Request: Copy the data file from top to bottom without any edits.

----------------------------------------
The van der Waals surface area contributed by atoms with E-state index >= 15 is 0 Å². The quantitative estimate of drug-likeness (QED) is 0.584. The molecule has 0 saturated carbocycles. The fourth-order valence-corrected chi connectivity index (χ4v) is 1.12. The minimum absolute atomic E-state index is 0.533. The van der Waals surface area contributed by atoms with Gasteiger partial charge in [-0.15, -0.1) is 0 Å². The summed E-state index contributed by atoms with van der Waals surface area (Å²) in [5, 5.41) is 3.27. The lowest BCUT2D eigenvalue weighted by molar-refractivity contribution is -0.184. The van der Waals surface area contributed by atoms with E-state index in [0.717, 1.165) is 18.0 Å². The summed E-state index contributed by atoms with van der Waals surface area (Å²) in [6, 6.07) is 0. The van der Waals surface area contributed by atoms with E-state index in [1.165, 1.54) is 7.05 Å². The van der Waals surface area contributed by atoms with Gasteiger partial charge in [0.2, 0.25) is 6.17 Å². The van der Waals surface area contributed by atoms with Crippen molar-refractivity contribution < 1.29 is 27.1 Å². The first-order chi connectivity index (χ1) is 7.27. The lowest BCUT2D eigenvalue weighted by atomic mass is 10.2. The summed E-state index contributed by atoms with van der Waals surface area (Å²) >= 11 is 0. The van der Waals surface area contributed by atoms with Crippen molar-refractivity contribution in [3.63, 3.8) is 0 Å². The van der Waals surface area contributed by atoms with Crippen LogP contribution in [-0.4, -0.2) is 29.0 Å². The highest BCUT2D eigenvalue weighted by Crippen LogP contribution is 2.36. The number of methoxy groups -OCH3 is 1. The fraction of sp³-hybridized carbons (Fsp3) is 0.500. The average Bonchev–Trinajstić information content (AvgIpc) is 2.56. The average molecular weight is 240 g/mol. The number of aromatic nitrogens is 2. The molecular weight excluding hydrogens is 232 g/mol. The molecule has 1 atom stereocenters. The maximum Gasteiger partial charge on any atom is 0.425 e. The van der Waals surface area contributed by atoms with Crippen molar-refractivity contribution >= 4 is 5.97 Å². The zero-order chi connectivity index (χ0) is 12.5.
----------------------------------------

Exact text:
The van der Waals surface area contributed by atoms with E-state index >= 15 is 0 Å². The quantitative estimate of drug-likeness (QED) is 0.584. The molecule has 0 saturated carbocycles. The fourth-order valence-corrected chi connectivity index (χ4v) is 1.12. The minimum absolute atomic E-state index is 0.533. The van der Waals surface area contributed by atoms with Gasteiger partial charge in [-0.15, -0.1) is 0 Å². The summed E-state index contributed by atoms with van der Waals surface area (Å²) in [5, 5.41) is 3.27. The lowest BCUT2D eigenvalue weighted by molar-refractivity contribution is -0.184. The van der Waals surface area contributed by atoms with E-state index in [0.717, 1.165) is 18.0 Å². The summed E-state index contributed by atoms with van der Waals surface area (Å²) in [6, 6.07) is 0. The van der Waals surface area contributed by atoms with E-state index in [1.165, 1.54) is 7.05 Å². The van der Waals surface area contributed by atoms with Gasteiger partial charge in [0.2, 0.25) is 6.17 Å². The van der Waals surface area contributed by atoms with Crippen molar-refractivity contribution < 1.29 is 27.1 Å². The first-order chi connectivity index (χ1) is 7.27. The lowest BCUT2D eigenvalue weighted by atomic mass is 10.2. The summed E-state index contributed by atoms with van der Waals surface area (Å²) >= 11 is 0. The van der Waals surface area contributed by atoms with Crippen molar-refractivity contribution in [3.63, 3.8) is 0 Å². The van der Waals surface area contributed by atoms with Crippen LogP contribution in [-0.4, -0.2) is 29.0 Å². The highest BCUT2D eigenvalue weighted by Crippen LogP contribution is 2.36. The number of methoxy groups -OCH3 is 1. The fraction of sp³-hybridized carbons (Fsp3) is 0.500. The average Bonchev–Trinajstić information content (AvgIpc) is 2.56. The average molecular weight is 240 g/mol. The number of aromatic nitrogens is 2. The molecular weight excluding hydrogens is 232 g/mol. The molecule has 1 atom stereocenters. The maximum Gasteiger partial charge on any atom is 0.425 e. The van der Waals surface area contributed by atoms with Crippen molar-refractivity contribution >= 4 is 5.97 Å². The zero-order chi connectivity index (χ0) is 12.5.